Dogs are experts at manipulating us to give them food. When they sidle up to the dinner table all dopey, tail wagging and tongue drooling, it’s hard to look them in the eye and say “no”. They’re called puppy-dog eyes for a reason.
So what do we do when our dogs campaign us for our scraps? I found some answers from dietitian Dr Joanna McMillan (who many of us would know for giving sensible advice to celebrities and lifestyle gurus on their ridiculous diets in her “Day on A Plate” column in Fairfax newspapers) and the Animal Welfare League vet Dr Simone Maher (as seen on Bondi Vet) at a roundtable discussion held by dog food brand Purina Beyond.
The topic was pet nutrition, because according to Purina Beyond’s latest research, one in five of us spends more time on our pets’ diets than our own. And while we’re certainly not eating their food, they often really like ours. So are leftovers OK?
Can I feed my pet leftovers?
If you or other family members have a habit of feeding your pooch leftovers, it can often send their diet out of balance and push them into the overweight category, causing health problems like heart disease, diabetes and shorter life spans.
“I do think one of the traps people fall into is that they really underestimate just how much energy this what that will contribute to a dog’s overall energy intake,” Dr Maher says.
That’s not a hard-and-fast “no” though. Dr Maher says it’s OK to give them leftovers if it’s “just forming a treat part of the diet or a supplement” and doesn’t contain the harmful foods dogs need to avoid, which include onions, macadamia nuts, chocolate, sultanas and grapes.
“For instance, I saw a poodle not all that long ago that actually came in with acute blood cell anaemia – destruction of red blood cells,” Maher said. “When we were investigating what had happened, the owners had had a barbecue and they had all of their sausages [mixed] with their onions. All of leftover stuff was fed to the dog, which meant a big pile of onions, which are highly toxic.”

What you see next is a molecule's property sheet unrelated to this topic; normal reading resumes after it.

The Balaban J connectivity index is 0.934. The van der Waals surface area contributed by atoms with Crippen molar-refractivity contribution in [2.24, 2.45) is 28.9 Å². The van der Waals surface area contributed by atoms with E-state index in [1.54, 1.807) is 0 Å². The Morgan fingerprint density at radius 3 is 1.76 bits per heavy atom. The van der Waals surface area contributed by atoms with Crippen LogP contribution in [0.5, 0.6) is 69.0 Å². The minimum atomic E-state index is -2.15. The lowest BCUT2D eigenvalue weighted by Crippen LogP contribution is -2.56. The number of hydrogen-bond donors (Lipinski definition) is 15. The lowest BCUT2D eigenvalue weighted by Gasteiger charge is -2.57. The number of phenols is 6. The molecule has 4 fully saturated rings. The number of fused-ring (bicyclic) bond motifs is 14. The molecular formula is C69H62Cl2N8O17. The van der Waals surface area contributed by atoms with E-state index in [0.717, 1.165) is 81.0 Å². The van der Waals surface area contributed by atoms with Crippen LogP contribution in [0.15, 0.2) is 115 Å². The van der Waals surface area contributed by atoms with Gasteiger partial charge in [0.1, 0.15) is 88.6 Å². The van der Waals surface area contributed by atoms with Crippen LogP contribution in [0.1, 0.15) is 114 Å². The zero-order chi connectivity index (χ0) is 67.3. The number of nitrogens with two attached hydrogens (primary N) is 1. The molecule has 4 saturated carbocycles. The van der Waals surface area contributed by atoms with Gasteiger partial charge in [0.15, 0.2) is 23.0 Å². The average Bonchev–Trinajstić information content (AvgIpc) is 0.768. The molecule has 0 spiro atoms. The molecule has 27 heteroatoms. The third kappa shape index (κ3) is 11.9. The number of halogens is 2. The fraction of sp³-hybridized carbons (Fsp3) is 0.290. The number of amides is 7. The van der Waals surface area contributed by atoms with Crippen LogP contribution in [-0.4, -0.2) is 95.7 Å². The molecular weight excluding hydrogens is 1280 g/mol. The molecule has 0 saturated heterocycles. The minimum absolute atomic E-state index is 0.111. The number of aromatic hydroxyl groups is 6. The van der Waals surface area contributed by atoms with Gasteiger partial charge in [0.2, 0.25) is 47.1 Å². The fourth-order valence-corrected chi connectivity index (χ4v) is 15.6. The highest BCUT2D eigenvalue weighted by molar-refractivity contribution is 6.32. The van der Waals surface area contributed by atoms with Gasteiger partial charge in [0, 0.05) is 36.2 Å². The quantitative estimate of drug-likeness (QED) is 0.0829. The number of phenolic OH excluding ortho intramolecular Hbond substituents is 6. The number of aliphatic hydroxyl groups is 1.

While it should be generally avoided, Maher says a miniscule amount of onions in something like spaghetti bolognaise is fine if it’s not on a regular basis.
What if my dog needs to go on a diet?
Leftovers should be the first to go. Dr McMillan says that getting a dog to lose weight is just as it would be for a human.
“When people ask me how to lose weight, you pick the low hanging fruit first,” McMillan shares. “Often people are snacking all day thinking they’re not eating anything because they’re not sitting down having a proper meal, and they’re actually taking in a lot more kilojoules than they think they are. I think we’re probably doing the same with dogs. You think that’s hardly anything then you suddenly realise the kids are feeding the dogs the bits they don’t want under the table.”
McMillan, who owns a labradoodle called Spartacus, knows this firsthand. She put Spartacus on a diet after he came back from a kennel “one fat puppy” – so she gave him “nothing extra for a while”.
“Very quickly he was back to his normal size and he lost his 3kg,” she says. “3kg on a 19kg dog is quite a lot!”
It sounds brutal having to put your fur-baby on a diet. But ultimately, it can extend their lifespan.
"I had a client with a boxer who had severe arthritis in both of its knees," Dr Maher recalls. "It was obese. I said to the owner, 'This is going to end up killing your dog because we're going to get to a stage where your dog can't get out of bed and no amount of medication is going to help'.
"And I said, 'If you really love your dog you've got to get serious about this'. He started walking it every day, he had it on medication for pain relief. The change in that dog's wellbeing [was huge]…but the amazing thing was the guy lost 15kg because he just committed. He loved his dog, he knew to extend its life expectancy, he had to make this commitment."
So what is 'the right balance' in a dog's diet?
It's important to note that just like human appetites, dogs' appetites can vary based on breed, their level of exercise and other factors.
But Dr Maher and Dr McMillan agree that dogs generally have the same natural requirements for quality lean protein, smart carbs (including basic grains), fibre and good fats as humans do. Like us, they need natural ingredients with vitamins, minerals and amino acids (which are all present in brands like Purina Beyond).
Eat yo' greens. Image: GIPHY
There are, however, some dietary differences between dog and human diets. Dogs produce their own vitamin C, so they don't need to load up on oranges and berries like we do in winter.
And many dogs have issues with lactose, so owners should take note of their dogs' sensitivity to dairy products (without being a complete no-no, though).
As Maher says, a healthy doggy diet really is about coming up with "the right building blocks for good nutrition in the right proportions".
Sometimes that means leftovers and treats are allowed, as long as it doesn't become an everyday habit. Because really, we all just want to bond with our animals.
"One of the things I've learnt is that nutrition is such a reflection of the human animal bond," Dr Maher says. "What people are feeding their pets is a way that you bond with your pet, and you want to provide high quality for them."
Do you feed your pooch leftovers? Tell us in the comments.